Drogheda Independent

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A place to call home...

Born and reared in Marian Park, New Jersey-based writer Maurice O'Neill recalls a very different Drogheda of his youth, yet one of pure happiness

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Drogheda native Maurice O’Neill has fond memories of his hometown

Drogheda native Maurice O’Neill has fond memories of his hometown

A trip to the zoo in 1964: (l-r) Maurice, with his mother Bridie, younger brother James with the reins, and older brother Eric, the well known local photographer

A trip to the zoo in 1964: (l-r) Maurice, with his mother Bridie, younger brother James with the reins, and older brother Eric, the well known local photographer

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Drogheda native Maurice O’Neill has fond memories of his hometown

On the 28th of May 1956, the family of three living in the dinky three-roomed, single-storey house at number 5 Old Abbey Lane was increased by one, and I was born. Some months later, the county council being good old souls, we moved to 64 Marian Park, a luxurious and spacious three-bedroom dwelling, with thick wooden windows that stormed the years without swelling.

'These terraced homes were constructed at the time when robustness and craftsmanship were untainted by greed. Built of solid brick, the exterior walls were pebble-dashed, and hand-cut rafters supported a roof of corrugated tile. A hurricane could not uproot this sturdy house. 

'Inside all the walls and ceilings were plastered. Upstairs consisted of a small, smaller, and smallest bedroom, where a single bed and locker poorly placed would impede the closing of the door. Over each of these three doors was a pane of glass.

'A marvel of ingenuity,' my father proudly told me, 'architectural illuminating at its best, son.' Dad was proud of his first and only house. In the centre of the landing ceiling, there was a trapdoor that gave access to the attic and proved useful for storage.

'Downstairs, the entrance hall with its concrete floor gave a clear view of the back door, with its four panes of wire-mesh glass so a divergence light might enter. It was painted a sickly green and stayed that way for donkey's years. The staircase butted to the front door. On entering, you had the equal choice to go up the stairs or take the first door on your left into the parlour. The second door was to the bathroom.

'The bathroom was modest and half-filled with a real enamel bathtub complete with taps that won my mother's esteem gratitude. The galvanized tub they had brought with them was now in the backyard destined to hold coal because the parlour had a real fireplace and back-boiler, the only source of heating. When there was money, coal was burnt. To prevent the flames from carrying the heat up the chimney, the fire was banked down with moist glistening slack. This pressed the fire against the back boiler to heat the brass riveted water-tank in the hotpress. Unused to such luxury, mother used this lukewarm water as sparingly as the coal. With the parlour door closed, it was the only warm room in the house. To escape the cold in the rest of the house required more layers of clothes and blankets on the bed.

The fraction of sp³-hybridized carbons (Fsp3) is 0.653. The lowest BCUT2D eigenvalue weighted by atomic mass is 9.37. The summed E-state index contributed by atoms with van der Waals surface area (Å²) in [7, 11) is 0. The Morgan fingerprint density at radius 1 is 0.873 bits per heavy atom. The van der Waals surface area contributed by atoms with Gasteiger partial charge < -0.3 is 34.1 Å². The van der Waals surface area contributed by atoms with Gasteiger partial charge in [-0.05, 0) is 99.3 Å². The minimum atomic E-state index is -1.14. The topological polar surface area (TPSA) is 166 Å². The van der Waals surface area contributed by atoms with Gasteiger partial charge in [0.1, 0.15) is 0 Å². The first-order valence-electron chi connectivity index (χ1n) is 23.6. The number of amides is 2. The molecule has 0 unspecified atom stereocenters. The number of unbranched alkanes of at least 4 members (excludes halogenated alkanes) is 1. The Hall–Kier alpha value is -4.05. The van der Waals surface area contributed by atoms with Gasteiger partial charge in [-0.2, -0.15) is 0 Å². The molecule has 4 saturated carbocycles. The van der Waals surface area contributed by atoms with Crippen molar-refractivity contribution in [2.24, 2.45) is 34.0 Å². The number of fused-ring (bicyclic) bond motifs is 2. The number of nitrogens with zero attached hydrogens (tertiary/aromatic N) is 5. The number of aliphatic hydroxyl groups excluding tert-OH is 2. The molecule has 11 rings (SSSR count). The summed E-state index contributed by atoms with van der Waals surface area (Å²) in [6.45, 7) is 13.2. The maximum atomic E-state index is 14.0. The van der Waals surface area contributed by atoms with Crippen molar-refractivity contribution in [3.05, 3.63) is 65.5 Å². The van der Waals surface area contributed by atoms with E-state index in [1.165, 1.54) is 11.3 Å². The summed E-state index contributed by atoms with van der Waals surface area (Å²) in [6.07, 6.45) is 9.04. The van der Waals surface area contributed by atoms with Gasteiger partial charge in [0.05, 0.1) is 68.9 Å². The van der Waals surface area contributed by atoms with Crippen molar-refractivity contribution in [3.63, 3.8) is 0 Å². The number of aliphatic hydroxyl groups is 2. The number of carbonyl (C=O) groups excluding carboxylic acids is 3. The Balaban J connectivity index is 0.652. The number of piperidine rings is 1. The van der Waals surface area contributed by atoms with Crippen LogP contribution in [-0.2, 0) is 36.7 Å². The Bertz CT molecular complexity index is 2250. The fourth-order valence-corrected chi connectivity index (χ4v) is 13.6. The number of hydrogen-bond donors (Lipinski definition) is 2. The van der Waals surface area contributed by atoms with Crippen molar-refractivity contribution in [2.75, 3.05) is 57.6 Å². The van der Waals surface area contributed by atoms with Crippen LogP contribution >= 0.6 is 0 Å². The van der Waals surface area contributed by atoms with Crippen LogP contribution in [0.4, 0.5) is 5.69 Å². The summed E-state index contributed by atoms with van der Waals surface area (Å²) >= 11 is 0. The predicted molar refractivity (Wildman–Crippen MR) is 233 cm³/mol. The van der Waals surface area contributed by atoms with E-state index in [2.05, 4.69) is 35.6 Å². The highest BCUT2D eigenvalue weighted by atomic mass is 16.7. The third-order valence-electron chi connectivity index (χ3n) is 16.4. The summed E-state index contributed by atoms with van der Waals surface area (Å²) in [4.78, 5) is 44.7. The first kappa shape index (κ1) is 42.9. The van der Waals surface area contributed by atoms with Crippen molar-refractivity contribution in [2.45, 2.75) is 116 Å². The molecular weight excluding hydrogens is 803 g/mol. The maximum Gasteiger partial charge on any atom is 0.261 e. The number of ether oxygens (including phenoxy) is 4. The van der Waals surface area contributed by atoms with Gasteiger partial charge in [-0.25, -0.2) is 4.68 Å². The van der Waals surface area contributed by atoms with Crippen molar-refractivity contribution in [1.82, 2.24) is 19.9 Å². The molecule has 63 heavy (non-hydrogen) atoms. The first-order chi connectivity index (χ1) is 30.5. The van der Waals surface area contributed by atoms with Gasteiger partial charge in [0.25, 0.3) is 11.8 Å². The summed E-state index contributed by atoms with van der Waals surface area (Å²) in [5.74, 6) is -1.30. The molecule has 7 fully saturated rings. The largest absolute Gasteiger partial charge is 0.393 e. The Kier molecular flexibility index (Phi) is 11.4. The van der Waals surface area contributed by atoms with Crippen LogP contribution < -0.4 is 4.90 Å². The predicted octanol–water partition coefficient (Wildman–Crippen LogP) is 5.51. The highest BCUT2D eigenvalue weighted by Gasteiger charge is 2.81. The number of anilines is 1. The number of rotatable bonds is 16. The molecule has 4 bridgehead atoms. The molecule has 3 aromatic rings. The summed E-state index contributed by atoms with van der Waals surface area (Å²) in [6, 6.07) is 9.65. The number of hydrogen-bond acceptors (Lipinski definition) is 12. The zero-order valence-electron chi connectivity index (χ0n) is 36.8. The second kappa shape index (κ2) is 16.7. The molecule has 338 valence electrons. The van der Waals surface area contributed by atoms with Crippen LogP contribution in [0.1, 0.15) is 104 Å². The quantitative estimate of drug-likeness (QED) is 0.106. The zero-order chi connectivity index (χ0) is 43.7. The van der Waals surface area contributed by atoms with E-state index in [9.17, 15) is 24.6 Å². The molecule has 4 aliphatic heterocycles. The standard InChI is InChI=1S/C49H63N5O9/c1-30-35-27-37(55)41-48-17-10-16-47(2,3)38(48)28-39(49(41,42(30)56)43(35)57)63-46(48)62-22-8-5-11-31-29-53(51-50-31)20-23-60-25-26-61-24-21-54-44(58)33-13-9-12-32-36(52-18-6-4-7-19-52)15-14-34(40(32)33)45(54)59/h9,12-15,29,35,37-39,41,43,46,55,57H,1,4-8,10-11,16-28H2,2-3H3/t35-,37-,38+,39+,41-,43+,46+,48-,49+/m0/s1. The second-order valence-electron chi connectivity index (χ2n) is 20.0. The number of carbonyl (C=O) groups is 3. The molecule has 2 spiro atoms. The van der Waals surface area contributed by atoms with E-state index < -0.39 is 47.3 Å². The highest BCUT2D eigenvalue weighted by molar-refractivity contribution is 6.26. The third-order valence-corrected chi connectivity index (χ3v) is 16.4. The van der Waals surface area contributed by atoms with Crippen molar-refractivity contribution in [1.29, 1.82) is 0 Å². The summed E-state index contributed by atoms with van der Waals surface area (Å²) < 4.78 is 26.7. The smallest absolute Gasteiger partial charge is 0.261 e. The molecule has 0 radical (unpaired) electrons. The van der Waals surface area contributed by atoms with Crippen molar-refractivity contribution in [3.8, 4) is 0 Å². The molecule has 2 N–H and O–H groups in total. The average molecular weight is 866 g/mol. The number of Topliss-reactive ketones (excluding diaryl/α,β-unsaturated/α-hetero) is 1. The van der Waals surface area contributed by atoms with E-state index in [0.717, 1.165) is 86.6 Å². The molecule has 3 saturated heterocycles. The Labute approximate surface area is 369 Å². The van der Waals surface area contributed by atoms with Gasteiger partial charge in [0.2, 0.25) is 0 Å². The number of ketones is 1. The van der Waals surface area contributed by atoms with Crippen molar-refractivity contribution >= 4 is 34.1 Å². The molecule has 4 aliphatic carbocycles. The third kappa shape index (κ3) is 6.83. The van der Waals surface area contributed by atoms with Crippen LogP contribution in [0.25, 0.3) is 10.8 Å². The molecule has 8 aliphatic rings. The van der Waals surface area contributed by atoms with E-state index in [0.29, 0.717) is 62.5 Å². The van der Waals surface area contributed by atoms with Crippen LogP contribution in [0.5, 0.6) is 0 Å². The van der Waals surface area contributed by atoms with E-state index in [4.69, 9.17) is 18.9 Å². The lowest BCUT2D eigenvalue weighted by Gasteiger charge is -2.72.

'Connected to the parlor was a tiny kitchen, 10 X 8 feet without the cooker, small fridge, sink, table, and stools. Yet, somehow for the next 20 years, we all managed to squeeze in at mealtimes, even with one more addition to the family.

'In time the windows finally gave way to the aesthetics of aluminium. Wood and aluminium windows both function efficiently, but they are generations apart. In the old wooden days of Drogheda you could feel safe in your own home, doors were locked at bedtime. Road rage wasn't a coined phrase, and young people along West Street retained their alcohol, calibrated their language, and seldom had the price of a taxi home. Somehow, I can't imagine the old dancehall dating line 'Can I walk you home?' would serve any useful purpose today, except perhaps for a novelty giggle. I speak of course of a time when television advertisements were passive, devoid of smutty innuendoes and female exploitation.

'By today's standards, there was a subtle simplicity and naïve innocence to us. Television remote controls were things of science fiction. In my youth you had to walk across the room just to change channels. If you had rabbit-ears on top of the television you had two stations, but if you could afford an aerial for the roof you had six stations, if it wasn't raining.

'In 1966, I played cowboys and Indians, and a walk along the ramparts towards Oldbridge Concrete was an expedition made better if you had a jam sandwich in your pocket. I got my first bicycle in 1968 and loved every rusty spoke of it.

'It is easy to remember idyllically. To speak frankly about my youth on a Drogheda housing estate. One must consider young boys and girls playing roughly but fairly in an environment where poverty fueled rage, violence resolved an impasse, and intellect was a privilege afforded to few. The poverty of the streets was coupled with a poor educational system, where corporal punishment held order, and this channeled whatever good intentions existed into rebellious contempt